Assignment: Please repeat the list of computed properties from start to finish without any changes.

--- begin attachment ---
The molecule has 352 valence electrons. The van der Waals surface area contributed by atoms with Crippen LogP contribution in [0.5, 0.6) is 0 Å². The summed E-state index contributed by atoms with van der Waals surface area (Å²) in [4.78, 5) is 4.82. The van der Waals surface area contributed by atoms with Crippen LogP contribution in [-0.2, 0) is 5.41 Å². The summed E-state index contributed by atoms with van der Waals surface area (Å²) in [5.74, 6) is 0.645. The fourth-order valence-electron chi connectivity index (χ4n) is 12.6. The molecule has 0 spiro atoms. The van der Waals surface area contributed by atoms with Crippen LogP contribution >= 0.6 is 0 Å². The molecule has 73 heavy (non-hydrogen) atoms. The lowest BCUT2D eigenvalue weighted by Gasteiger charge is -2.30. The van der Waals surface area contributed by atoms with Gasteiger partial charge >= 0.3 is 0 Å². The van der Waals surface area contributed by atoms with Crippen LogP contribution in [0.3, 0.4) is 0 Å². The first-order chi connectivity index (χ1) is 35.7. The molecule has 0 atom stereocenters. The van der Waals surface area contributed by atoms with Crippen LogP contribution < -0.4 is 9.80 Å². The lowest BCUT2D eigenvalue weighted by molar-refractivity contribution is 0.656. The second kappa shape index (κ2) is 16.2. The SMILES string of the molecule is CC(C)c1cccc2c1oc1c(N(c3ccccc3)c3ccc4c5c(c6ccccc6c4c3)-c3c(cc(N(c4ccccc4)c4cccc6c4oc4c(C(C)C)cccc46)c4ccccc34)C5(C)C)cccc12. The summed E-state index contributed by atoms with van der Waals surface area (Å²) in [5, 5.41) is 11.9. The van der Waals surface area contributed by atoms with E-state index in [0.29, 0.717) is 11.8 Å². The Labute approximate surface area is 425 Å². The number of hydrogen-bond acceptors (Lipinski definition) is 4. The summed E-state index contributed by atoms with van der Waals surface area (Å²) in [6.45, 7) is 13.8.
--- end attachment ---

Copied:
The molecule has 352 valence electrons. The van der Waals surface area contributed by atoms with Crippen LogP contribution in [0.5, 0.6) is 0 Å². The summed E-state index contributed by atoms with van der Waals surface area (Å²) in [4.78, 5) is 4.82. The van der Waals surface area contributed by atoms with Crippen LogP contribution in [-0.2, 0) is 5.41 Å². The summed E-state index contributed by atoms with van der Waals surface area (Å²) in [5.74, 6) is 0.645. The fourth-order valence-electron chi connectivity index (χ4n) is 12.6. The molecule has 0 spiro atoms. The van der Waals surface area contributed by atoms with Crippen LogP contribution >= 0.6 is 0 Å². The molecule has 73 heavy (non-hydrogen) atoms. The lowest BCUT2D eigenvalue weighted by Gasteiger charge is -2.30. The van der Waals surface area contributed by atoms with Gasteiger partial charge >= 0.3 is 0 Å². The van der Waals surface area contributed by atoms with Crippen LogP contribution in [0.3, 0.4) is 0 Å². The first-order chi connectivity index (χ1) is 35.7. The molecule has 0 atom stereocenters. The van der Waals surface area contributed by atoms with Crippen LogP contribution < -0.4 is 9.80 Å². The lowest BCUT2D eigenvalue weighted by molar-refractivity contribution is 0.656. The second kappa shape index (κ2) is 16.2. The SMILES string of the molecule is CC(C)c1cccc2c1oc1c(N(c3ccccc3)c3ccc4c5c(c6ccccc6c4c3)-c3c(cc(N(c4ccccc4)c4cccc6c4oc4c(C(C)C)cccc46)c4ccccc34)C5(C)C)cccc12. The summed E-state index contributed by atoms with van der Waals surface area (Å²) in [5, 5.41) is 11.9. The van der Waals surface area contributed by atoms with E-state index in [0.29, 0.717) is 11.8 Å². The Labute approximate surface area is 425 Å². The number of hydrogen-bond acceptors (Lipinski definition) is 4. The summed E-state index contributed by atoms with van der Waals surface area (Å²) in [6.45, 7) is 13.8.